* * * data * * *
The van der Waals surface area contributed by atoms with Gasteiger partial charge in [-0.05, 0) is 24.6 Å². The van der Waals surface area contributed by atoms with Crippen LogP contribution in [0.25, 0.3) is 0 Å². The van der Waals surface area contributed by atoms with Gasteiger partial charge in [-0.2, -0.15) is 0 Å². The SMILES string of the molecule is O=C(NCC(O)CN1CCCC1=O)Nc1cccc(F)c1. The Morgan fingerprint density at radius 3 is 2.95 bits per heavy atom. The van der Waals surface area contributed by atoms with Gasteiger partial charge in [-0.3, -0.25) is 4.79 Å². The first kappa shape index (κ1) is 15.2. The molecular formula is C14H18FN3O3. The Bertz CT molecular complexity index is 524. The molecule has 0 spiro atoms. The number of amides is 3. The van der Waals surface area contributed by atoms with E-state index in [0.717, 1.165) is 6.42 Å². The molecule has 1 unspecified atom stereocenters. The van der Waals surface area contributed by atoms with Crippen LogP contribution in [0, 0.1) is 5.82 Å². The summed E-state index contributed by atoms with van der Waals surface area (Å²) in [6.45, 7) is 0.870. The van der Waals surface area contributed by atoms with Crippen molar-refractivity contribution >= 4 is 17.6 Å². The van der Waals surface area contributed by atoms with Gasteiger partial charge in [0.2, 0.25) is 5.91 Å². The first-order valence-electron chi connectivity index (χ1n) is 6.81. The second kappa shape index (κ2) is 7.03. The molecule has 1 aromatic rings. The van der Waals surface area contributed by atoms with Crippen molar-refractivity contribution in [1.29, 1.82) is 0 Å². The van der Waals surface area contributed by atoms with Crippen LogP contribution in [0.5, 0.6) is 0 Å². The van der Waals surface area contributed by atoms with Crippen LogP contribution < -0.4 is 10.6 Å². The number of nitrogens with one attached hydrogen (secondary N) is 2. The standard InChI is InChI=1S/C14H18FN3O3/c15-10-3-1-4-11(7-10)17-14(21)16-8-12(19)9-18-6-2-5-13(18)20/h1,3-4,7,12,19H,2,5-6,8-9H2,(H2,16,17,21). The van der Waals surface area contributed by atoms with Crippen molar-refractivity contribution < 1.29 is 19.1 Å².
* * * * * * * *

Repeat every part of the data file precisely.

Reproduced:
The van der Waals surface area contributed by atoms with Gasteiger partial charge in [-0.05, 0) is 24.6 Å². The van der Waals surface area contributed by atoms with Crippen LogP contribution in [0.25, 0.3) is 0 Å². The van der Waals surface area contributed by atoms with Gasteiger partial charge in [-0.2, -0.15) is 0 Å². The SMILES string of the molecule is O=C(NCC(O)CN1CCCC1=O)Nc1cccc(F)c1. The Morgan fingerprint density at radius 3 is 2.95 bits per heavy atom. The van der Waals surface area contributed by atoms with Gasteiger partial charge in [-0.3, -0.25) is 4.79 Å². The first kappa shape index (κ1) is 15.2. The molecular formula is C14H18FN3O3. The Bertz CT molecular complexity index is 524. The molecule has 0 spiro atoms. The number of amides is 3. The van der Waals surface area contributed by atoms with E-state index in [0.717, 1.165) is 6.42 Å². The molecule has 1 unspecified atom stereocenters. The van der Waals surface area contributed by atoms with Crippen LogP contribution in [0, 0.1) is 5.82 Å². The summed E-state index contributed by atoms with van der Waals surface area (Å²) in [6.45, 7) is 0.870. The van der Waals surface area contributed by atoms with Crippen molar-refractivity contribution >= 4 is 17.6 Å². The van der Waals surface area contributed by atoms with Gasteiger partial charge in [0.2, 0.25) is 5.91 Å². The first-order valence-electron chi connectivity index (χ1n) is 6.81. The second kappa shape index (κ2) is 7.03. The molecule has 1 aromatic rings. The van der Waals surface area contributed by atoms with Crippen molar-refractivity contribution in [1.29, 1.82) is 0 Å². The van der Waals surface area contributed by atoms with Crippen LogP contribution in [0.5, 0.6) is 0 Å². The van der Waals surface area contributed by atoms with Crippen LogP contribution < -0.4 is 10.6 Å². The number of nitrogens with one attached hydrogen (secondary N) is 2. The standard InChI is InChI=1S/C14H18FN3O3/c15-10-3-1-4-11(7-10)17-14(21)16-8-12(19)9-18-6-2-5-13(18)20/h1,3-4,7,12,19H,2,5-6,8-9H2,(H2,16,17,21). The van der Waals surface area contributed by atoms with Crippen molar-refractivity contribution < 1.29 is 19.1 Å².